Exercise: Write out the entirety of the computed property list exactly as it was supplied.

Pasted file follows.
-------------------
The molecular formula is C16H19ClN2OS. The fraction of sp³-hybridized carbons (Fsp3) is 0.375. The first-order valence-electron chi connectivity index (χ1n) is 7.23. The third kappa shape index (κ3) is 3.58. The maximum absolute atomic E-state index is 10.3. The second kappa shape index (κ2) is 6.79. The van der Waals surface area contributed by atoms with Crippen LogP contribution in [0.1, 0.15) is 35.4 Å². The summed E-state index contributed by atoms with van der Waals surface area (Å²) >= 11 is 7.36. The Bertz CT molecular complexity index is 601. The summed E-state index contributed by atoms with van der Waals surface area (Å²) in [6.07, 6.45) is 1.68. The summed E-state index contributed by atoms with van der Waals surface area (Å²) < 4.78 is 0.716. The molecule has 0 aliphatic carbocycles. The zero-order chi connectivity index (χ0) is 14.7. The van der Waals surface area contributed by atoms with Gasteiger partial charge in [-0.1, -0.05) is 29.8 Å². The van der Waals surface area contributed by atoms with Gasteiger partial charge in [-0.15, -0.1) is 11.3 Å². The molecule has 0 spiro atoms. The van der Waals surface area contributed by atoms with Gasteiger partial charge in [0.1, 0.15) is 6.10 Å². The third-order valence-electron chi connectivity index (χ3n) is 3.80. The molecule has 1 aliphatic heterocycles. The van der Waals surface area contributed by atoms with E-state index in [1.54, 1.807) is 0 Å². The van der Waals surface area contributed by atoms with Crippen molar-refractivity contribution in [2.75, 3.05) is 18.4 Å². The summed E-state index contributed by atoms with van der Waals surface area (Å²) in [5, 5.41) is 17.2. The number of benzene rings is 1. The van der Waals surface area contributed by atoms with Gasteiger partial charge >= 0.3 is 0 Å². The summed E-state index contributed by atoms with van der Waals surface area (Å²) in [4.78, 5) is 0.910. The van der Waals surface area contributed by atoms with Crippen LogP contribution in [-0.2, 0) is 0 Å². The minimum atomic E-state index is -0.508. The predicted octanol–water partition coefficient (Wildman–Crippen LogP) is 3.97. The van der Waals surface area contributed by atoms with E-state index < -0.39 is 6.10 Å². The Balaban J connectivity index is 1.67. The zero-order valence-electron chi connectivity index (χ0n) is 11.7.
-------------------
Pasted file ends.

The molecular formula is C16H19ClN2OS. The fraction of sp³-hybridized carbons (Fsp3) is 0.375. The first-order valence-electron chi connectivity index (χ1n) is 7.23. The third kappa shape index (κ3) is 3.58. The maximum absolute atomic E-state index is 10.3. The second kappa shape index (κ2) is 6.79. The van der Waals surface area contributed by atoms with Crippen LogP contribution in [0.1, 0.15) is 35.4 Å². The summed E-state index contributed by atoms with van der Waals surface area (Å²) >= 11 is 7.36. The Bertz CT molecular complexity index is 601. The summed E-state index contributed by atoms with van der Waals surface area (Å²) in [6.07, 6.45) is 1.68. The summed E-state index contributed by atoms with van der Waals surface area (Å²) < 4.78 is 0.716. The molecule has 0 aliphatic carbocycles. The zero-order chi connectivity index (χ0) is 14.7. The van der Waals surface area contributed by atoms with Gasteiger partial charge in [-0.1, -0.05) is 29.8 Å². The van der Waals surface area contributed by atoms with Gasteiger partial charge in [-0.15, -0.1) is 11.3 Å². The molecule has 0 spiro atoms. The van der Waals surface area contributed by atoms with Gasteiger partial charge in [0.1, 0.15) is 6.10 Å². The third-order valence-electron chi connectivity index (χ3n) is 3.80. The molecule has 1 aliphatic heterocycles. The van der Waals surface area contributed by atoms with E-state index in [1.54, 1.807) is 0 Å². The van der Waals surface area contributed by atoms with Crippen molar-refractivity contribution in [2.75, 3.05) is 18.4 Å². The summed E-state index contributed by atoms with van der Waals surface area (Å²) in [5, 5.41) is 17.2. The number of benzene rings is 1. The van der Waals surface area contributed by atoms with Gasteiger partial charge >= 0.3 is 0 Å². The summed E-state index contributed by atoms with van der Waals surface area (Å²) in [4.78, 5) is 0.910. The van der Waals surface area contributed by atoms with Crippen LogP contribution in [-0.2, 0) is 0 Å². The minimum atomic E-state index is -0.508. The predicted octanol–water partition coefficient (Wildman–Crippen LogP) is 3.97. The van der Waals surface area contributed by atoms with E-state index < -0.39 is 6.10 Å². The Balaban J connectivity index is 1.67. The zero-order valence-electron chi connectivity index (χ0n) is 11.7.